Manus Governor questions legality of Lorengau arrangements

8:15 am on 4 November 2017
The 94th day of protest in the Manus Island detention centre.

The 94th day of protest in the Manus Island detention centre. Photo: supplied

The Governor of Papua New Guinea's Manus province says questions remain over the legality of new arrangements for refugees on his island.

Food, power and water were this week cut from the detention centre at Lombrum, which has officially closed, but 600 refugees are refusing to leave.

Australia wants them to move to facilities in the island's main town, Lorengau, but refugees fear for their safety in the relocation.

Governor Charlie Benjamin said he has humanitarian concerns for the refugees, for whom services are available at Lorengau.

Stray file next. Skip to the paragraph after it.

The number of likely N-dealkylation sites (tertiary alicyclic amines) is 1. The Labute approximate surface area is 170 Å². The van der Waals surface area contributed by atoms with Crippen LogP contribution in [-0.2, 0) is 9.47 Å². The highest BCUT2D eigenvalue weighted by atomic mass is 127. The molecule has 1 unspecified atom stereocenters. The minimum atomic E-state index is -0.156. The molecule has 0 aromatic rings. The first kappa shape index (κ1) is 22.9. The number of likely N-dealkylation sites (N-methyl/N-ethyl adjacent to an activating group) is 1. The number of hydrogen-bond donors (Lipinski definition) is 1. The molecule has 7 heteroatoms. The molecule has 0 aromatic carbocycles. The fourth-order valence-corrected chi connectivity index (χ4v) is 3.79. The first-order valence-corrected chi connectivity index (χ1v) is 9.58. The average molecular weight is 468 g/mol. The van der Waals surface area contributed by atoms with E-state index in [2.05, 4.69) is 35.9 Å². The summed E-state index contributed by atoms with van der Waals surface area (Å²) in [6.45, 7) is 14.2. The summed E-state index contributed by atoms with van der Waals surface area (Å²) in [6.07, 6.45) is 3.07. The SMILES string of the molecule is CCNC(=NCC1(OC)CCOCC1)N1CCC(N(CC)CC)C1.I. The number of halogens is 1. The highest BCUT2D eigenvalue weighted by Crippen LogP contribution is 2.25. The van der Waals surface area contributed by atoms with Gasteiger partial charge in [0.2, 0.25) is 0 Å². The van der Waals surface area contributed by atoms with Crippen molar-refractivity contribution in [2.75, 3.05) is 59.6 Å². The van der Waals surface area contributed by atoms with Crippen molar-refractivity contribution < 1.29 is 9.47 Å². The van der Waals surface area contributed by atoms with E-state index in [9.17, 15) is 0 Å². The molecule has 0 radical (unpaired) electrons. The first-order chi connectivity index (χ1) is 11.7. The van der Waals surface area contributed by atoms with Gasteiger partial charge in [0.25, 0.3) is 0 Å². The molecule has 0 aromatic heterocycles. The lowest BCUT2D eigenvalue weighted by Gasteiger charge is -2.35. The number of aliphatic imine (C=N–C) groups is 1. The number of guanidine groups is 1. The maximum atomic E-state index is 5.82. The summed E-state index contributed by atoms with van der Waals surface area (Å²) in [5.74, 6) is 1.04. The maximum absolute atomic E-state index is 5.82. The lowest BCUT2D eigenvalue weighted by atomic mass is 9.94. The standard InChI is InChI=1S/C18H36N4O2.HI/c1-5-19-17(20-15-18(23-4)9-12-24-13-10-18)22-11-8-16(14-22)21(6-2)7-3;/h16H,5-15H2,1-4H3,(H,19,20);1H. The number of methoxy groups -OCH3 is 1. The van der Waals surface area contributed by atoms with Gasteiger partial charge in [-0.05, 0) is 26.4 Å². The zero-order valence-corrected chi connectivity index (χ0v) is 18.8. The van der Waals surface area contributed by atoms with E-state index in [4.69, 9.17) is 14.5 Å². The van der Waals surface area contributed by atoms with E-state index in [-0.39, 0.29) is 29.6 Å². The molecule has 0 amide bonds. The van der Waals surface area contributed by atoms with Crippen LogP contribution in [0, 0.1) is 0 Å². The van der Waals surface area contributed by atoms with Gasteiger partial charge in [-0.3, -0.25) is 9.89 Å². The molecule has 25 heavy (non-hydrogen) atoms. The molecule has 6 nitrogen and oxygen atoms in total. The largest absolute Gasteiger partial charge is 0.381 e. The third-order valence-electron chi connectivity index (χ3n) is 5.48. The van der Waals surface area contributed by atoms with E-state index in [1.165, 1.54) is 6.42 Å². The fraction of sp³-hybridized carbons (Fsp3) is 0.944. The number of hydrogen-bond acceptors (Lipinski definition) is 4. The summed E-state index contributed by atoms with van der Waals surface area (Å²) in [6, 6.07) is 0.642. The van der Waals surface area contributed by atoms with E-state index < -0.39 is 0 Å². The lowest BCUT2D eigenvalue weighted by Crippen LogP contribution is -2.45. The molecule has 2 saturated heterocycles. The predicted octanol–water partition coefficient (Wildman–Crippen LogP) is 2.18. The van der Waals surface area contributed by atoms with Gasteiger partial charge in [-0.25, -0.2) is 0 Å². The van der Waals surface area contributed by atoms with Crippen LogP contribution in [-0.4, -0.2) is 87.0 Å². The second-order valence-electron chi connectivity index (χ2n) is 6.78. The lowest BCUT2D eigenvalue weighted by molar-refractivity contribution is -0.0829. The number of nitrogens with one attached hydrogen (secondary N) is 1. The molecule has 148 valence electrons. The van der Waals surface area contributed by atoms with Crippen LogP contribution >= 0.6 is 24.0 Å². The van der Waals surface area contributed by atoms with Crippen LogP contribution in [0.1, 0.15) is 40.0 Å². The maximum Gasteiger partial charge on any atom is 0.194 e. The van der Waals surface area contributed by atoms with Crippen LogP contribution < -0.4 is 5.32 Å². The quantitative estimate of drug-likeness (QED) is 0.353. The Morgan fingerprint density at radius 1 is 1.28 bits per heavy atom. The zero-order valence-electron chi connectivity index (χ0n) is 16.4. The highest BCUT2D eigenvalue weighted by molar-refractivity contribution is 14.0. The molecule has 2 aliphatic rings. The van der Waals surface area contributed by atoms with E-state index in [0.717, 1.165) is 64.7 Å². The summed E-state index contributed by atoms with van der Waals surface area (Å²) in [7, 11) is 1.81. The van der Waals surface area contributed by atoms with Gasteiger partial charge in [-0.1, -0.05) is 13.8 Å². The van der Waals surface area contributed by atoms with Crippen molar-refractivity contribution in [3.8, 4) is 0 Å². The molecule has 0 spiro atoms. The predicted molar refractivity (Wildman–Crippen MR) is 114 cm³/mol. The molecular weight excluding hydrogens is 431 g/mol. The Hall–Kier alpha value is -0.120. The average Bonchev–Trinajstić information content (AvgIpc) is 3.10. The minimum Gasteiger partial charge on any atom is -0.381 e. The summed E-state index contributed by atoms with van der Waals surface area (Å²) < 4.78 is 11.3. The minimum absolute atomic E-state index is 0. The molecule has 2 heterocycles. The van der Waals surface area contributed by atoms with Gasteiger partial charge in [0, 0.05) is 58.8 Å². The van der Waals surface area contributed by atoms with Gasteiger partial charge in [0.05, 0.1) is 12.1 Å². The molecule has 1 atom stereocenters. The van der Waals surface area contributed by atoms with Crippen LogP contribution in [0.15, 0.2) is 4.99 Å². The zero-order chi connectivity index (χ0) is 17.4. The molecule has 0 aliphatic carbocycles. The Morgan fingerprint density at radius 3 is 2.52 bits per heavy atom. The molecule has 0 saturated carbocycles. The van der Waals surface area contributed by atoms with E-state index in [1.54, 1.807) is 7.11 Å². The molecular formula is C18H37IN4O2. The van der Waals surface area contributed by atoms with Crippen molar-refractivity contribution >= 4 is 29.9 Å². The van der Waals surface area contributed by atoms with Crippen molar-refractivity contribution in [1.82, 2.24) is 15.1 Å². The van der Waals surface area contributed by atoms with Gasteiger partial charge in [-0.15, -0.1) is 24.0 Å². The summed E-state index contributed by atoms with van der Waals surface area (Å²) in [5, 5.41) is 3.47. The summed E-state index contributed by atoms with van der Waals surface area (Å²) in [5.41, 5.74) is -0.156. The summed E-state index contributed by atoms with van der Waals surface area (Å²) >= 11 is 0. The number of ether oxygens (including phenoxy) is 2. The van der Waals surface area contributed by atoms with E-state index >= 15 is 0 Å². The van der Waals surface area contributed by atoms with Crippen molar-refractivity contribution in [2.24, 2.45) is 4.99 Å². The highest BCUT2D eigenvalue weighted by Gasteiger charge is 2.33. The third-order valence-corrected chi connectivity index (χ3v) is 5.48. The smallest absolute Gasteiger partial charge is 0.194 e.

But he said simply moving them to Lorengau does not make it legal.

"PNG's Supreme Court says that the set-up of the base at Lombrum is not constitutional. And now they're moving them to Lorengau."

"I think it is also unconstitutional. So that is why I said we don't want to be in contempt of court. But based on humanitarian grounds, I said ok, they can come up," he said.

Meanwhile, the United Nations human rights commission has rebuked Australia for what it calls the mistreatment and abandonment of refugees in Papua New Guinea.

Australia's position is that the refugees are now the responsibility of Papua New Guinea, because its Supreme Court ruled their detention was unlawful.

But the UN rights office said Australia should immediately provide food, water, health services, electricity and protection to the asylum-seekers, since it interned the men there in the first place.

It said Australia has an obligation to do so under international law.

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